3) Loudness and responsiveness are different things. Some fiddles will reach maximum volume relatively easily; others require more bow and pressure to really max out. Again, go with what you like.

I like a brighter, more forward, more responsive fiddle because I'd rather dial it back and play with a more gentle bow technique. I like Vision Solos; I dislike gut strings and dark fuzzy-sounding violins. I don't like a fiddle that you have to play pedal to the metal. But many people have the opposite preference -- they love the dark overtones and a bright sound is grating to them.

January 27, 2018, 12:44 PM · I think the difference that strings make tends to be more apparent to the player than to the listener. There will be some strings that are really bad on a violin (at least with a given set-up), but strings don't really fundamentally alter the character of a violin.

I do think it takes some experience and discernment to guess what traits of a violin are related to set-up and/or strings, and what is inherent to the instrument, though.

January 27, 2018, 1:51 PM · Wanted to add, without wanting to debate, "stir the pot", or being contrarian for its own sake, that gut-core strings can sound bright, powerful, open, and wholly "unfuzzy" with many players and violins. While people often think of Eudoxa as the epitome of that "rich, warm gut tone" (ironically, often without having even tried them) there are many other string options that sound powerful and clear while still being genuine gut-core products. A regular Passione A and a Tricolore pure gut A are very different, for instance. This is why, in my humble opinion, one should be wary of misconstruing gut in general, "Eudoxian" terms, as if they were not up to the musical task for the "modern" musician (too dark/unfocused, too light tension, too pitch unreliable, too weak, etc.)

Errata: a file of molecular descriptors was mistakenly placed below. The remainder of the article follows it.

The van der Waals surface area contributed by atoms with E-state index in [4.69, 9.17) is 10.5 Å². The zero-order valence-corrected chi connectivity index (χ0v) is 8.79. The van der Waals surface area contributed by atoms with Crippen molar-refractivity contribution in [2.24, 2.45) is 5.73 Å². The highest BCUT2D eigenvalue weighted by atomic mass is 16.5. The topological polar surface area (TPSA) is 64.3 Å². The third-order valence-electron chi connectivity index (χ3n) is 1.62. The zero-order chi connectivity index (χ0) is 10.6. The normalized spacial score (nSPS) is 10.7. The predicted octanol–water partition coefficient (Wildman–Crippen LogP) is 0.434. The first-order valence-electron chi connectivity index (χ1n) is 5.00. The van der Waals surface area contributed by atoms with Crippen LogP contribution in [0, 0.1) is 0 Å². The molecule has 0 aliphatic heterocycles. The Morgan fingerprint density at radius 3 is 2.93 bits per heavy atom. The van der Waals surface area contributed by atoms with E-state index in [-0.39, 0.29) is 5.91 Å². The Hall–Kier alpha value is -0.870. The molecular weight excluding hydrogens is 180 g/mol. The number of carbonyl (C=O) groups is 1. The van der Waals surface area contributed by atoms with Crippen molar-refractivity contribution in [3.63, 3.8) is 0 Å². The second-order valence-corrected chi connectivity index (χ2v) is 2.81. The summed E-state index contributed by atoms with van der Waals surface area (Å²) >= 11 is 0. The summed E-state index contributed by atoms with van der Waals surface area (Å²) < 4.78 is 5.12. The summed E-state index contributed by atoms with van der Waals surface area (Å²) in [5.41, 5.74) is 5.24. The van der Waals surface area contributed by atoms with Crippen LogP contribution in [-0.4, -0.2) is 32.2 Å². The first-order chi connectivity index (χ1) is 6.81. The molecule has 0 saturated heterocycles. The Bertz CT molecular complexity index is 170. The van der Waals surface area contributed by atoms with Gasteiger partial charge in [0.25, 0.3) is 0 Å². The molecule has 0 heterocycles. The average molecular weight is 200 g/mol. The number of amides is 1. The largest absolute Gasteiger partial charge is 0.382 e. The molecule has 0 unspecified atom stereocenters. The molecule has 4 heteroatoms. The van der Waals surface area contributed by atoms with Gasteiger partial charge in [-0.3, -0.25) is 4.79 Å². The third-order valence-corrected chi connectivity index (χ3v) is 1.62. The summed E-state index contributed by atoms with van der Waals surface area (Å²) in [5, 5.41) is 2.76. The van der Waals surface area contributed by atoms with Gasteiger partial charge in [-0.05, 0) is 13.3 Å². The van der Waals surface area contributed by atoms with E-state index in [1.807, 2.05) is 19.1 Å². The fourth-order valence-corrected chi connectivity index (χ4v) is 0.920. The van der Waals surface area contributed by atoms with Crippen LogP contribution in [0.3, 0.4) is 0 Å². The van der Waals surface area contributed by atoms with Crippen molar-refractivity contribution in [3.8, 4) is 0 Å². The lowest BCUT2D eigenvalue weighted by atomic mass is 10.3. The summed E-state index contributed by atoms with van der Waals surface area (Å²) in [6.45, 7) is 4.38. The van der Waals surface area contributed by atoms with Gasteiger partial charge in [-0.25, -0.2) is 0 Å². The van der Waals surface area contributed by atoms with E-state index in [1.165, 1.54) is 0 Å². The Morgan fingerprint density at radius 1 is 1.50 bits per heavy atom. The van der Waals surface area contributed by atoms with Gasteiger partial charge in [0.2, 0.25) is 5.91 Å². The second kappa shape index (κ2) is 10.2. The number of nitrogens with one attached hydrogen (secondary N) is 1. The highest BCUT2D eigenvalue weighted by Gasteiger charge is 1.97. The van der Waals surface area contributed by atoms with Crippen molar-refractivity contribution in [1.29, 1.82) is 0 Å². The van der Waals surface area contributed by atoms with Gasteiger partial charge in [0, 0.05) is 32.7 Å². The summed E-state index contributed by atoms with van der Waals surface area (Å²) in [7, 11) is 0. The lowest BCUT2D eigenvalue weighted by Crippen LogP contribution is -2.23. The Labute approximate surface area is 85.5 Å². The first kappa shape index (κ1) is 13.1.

Eudoxa are excellent sounding strings BTW-did not mean to malign them as inadequate. Just that some players *may* think of them as too "old school" to be usable today-and it's their right to believe whatever, in any case. If I would be "cursed" to use only Eudoxa strings on my violin forever for free, I would happily carry that "burden"-even if they are not my #1.

(Mr. Boyer: the above was not a shot at you-just a general comment inspired by your statements *and* personal experience with anti-gut/pro-synthetic bias. Please like and use what you do. I also use synthetics sometimes, though not as often anymore.)

Happy playing to all-loud or otherwise.

Edited: January 27, 2018, 3:44 PM · Okay, thanks everyone for all the valuable input. I appreciate it! I brought both of them back to my instructor and had her play them for me while standing a bit far off and they both project very well. The Heffler was a "10" and the Markneukirchen an "8.5-9" but there is something about the Markneukirchen that I really enjoy listening to and playing.